Does that represent a change for you?
Early in my career I was more worried about press interactions, so maybe I did a little evasive maneuvering. But here’s another thought about why my interest in other people is not a device: It’s part of the teaching I received from Sandy Meisner. Part of his thesis is that you’re interesting to the extent that you’re interested. So onscreen, instead of, “How am I doing?” it’s “What’s interesting about my partner?” I like making that kind of connection with somebody when we’re acting together and it’s not bad in life either. That explains things a little bit, doesn’t it? My interest in you, David, for example, is not a manipulative or strategic thing but is, in fact, somewhat wholesome. Does that make a lick of sense?
Yeah. Is there ever any concern that the popularity of the Jeff Goldblum persona gets in the way of audiences believing fully in your characters? Or that it might lead to you getting typecast as yourself?
We know actors — Daniel Day-Lewis, and I admire his approach greatly — who say, “When people see me onscreen I want to be entirely believed as some transformed character.” But no, I’m not worried about that. [Director] Taika Waititi, when we met at the Chateau Marmont before we started on Thor, said to me, “I want Jeff Goldblum in makeup in that role.” And I like to do that. I’d rather do that than characterize too extravagantly. People write Jeff Goldblum-y parts and they want me to do them and that’s fine. I think I can even do a better version of it. So no, this little Jeff Goldblum row that I’m hoeing is still adventurous.
What would a better version of you look like?
I’m careful; I don’t want to be a skeevy reality-show version of myself. But what I mean is that there might be great roles still to come for me that incorporate things that are recognizably my straight behavior. Who knows? I still am excited about transforming for roles. I wouldn’t mind playing a part with hair extensions and an eye patch and a funny accent.
So you want to play Jack Sparrow?
Oh, there might be something piratical in me. But let me tell ya, I just did a movie, The Mountain, with Rick Alverson. I play a character based on Walter Freeman, the guy who pioneered lobotomy in America. People were filling up the asylums after the war and there was no way to handle them. [Freeman] was like, “I could do some good here. I can do [lobotomies] quicker and better than they’re being done. I’m going to get an ice pick and go in through the eye socket.” Then he started to do them in his own assembly-line fashion, in an American way, fast and quick. Tye Sheridan — I’m giving too much of the plot away, but it doesn’t really matter — plays this kid who’s mother I’ve lobotomized. It all takes place in the magical, mystical Pacific Northwest. Udo Kier plays the tyrant father who runs a skating rink. He has a heart attack early in the picture. I think I’m having something similar right now perhaps. Who knows what’s going on in anyone’s heart? Anyway, this kid, played by Tye, and I …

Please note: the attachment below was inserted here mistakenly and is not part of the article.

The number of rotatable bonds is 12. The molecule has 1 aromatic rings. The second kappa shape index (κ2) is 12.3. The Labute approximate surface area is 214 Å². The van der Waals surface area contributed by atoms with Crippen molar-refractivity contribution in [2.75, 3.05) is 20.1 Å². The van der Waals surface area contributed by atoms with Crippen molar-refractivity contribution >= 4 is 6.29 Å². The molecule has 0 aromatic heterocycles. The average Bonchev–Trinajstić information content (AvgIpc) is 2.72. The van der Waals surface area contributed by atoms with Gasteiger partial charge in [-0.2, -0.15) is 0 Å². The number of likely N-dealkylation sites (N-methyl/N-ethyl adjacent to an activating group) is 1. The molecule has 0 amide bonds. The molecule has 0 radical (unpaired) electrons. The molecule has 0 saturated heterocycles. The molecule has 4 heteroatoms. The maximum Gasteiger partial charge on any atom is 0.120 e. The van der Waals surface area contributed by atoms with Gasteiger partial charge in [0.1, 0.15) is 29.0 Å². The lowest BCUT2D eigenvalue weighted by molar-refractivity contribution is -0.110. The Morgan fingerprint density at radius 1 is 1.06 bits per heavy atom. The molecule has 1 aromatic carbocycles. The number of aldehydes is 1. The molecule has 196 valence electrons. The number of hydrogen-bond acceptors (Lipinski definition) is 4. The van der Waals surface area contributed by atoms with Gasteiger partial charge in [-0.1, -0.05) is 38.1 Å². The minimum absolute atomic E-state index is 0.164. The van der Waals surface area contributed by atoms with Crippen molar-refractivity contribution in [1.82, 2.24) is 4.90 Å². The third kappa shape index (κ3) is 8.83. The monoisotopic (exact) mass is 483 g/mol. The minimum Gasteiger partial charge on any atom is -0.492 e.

Let’s skip to the end if that’s okay.
Let’s skip to the end! So this kid and I go on the road from asylum to asylum. As you can imagine, it’s a little Apocalypse Now. I’m drinking heavily, picking up women. It’s a version of the American critique. At the end of the movie we come to Denis Lavant — the grand artist from France — who plays a cult leader on Mount Shasta. Anyway, at the end of the movie you see the mountain and it’s kind of metaphorical. And there are these two kids who I think have been lobotomized by that point, that have lost their virginity together, and there’s the mountain. It’s an ambiguous ending. Doesn’t that all sound interesting?
Anyway, my character is not exactly Jeff Goldblum. That’s the point. You have to stop me, David. And I don’t drink coffee. I’m just an excitable guy!
So the way you talk …
I’m embarrassing myself.
No, no, no. The way you talk and your facial expressions, your hand gestures, your diction — it all translates onscreen as something very unique.
When did you realize that this offbeat thing you have was something you could utilize as an actor? A lot of people — let alone those who make a living being watched by others — are inclined to tamp down their idiosyncrasies.
It’s an interesting question. I don’t know why I got this idea to be an actor. Early on I took piano lessons and it was only when my teacher gave me sheet music for syncopated things that I was like, “I want to learn how to play that.” So I’ve always liked being jazzy. But I was a fish out of water at school.
Were you? I was curious about that.
Here’s what happened. File this under “finding myself and utilizing myself as an actor.” In school, I was kind of quiet and …
Well, you grew out of that.